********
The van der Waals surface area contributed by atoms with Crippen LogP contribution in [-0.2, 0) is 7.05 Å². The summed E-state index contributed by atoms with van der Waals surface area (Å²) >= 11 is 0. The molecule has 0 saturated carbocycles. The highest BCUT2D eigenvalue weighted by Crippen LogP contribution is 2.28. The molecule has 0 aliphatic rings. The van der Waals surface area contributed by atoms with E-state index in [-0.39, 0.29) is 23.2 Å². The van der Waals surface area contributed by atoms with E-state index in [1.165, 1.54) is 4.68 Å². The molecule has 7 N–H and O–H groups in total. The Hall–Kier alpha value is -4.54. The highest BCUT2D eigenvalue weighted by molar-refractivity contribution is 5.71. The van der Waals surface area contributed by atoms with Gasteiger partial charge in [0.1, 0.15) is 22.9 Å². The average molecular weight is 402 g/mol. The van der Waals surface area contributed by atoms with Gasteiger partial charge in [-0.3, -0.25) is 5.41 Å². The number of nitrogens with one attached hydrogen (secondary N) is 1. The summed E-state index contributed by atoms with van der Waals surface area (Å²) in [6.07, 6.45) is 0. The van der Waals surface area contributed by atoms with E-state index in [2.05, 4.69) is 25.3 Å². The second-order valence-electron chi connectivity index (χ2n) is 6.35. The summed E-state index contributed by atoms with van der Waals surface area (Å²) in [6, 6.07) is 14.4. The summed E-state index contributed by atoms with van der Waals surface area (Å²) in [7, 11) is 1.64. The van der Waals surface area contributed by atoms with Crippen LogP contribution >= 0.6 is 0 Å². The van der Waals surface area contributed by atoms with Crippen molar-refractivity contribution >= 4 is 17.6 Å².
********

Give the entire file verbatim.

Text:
The van der Waals surface area contributed by atoms with Crippen LogP contribution in [-0.2, 0) is 7.05 Å². The summed E-state index contributed by atoms with van der Waals surface area (Å²) >= 11 is 0. The molecule has 0 saturated carbocycles. The highest BCUT2D eigenvalue weighted by Crippen LogP contribution is 2.28. The molecule has 0 aliphatic rings. The van der Waals surface area contributed by atoms with E-state index in [-0.39, 0.29) is 23.2 Å². The van der Waals surface area contributed by atoms with E-state index in [1.165, 1.54) is 4.68 Å². The molecule has 7 N–H and O–H groups in total. The Hall–Kier alpha value is -4.54. The highest BCUT2D eigenvalue weighted by molar-refractivity contribution is 5.71. The van der Waals surface area contributed by atoms with Gasteiger partial charge in [0.1, 0.15) is 22.9 Å². The average molecular weight is 402 g/mol. The van der Waals surface area contributed by atoms with Gasteiger partial charge in [-0.3, -0.25) is 5.41 Å². The number of nitrogens with one attached hydrogen (secondary N) is 1. The summed E-state index contributed by atoms with van der Waals surface area (Å²) in [6.07, 6.45) is 0. The van der Waals surface area contributed by atoms with E-state index in [2.05, 4.69) is 25.3 Å². The second-order valence-electron chi connectivity index (χ2n) is 6.35. The summed E-state index contributed by atoms with van der Waals surface area (Å²) in [6, 6.07) is 14.4. The summed E-state index contributed by atoms with van der Waals surface area (Å²) in [7, 11) is 1.64. The van der Waals surface area contributed by atoms with Crippen LogP contribution >= 0.6 is 0 Å². The van der Waals surface area contributed by atoms with Crippen molar-refractivity contribution >= 4 is 17.6 Å².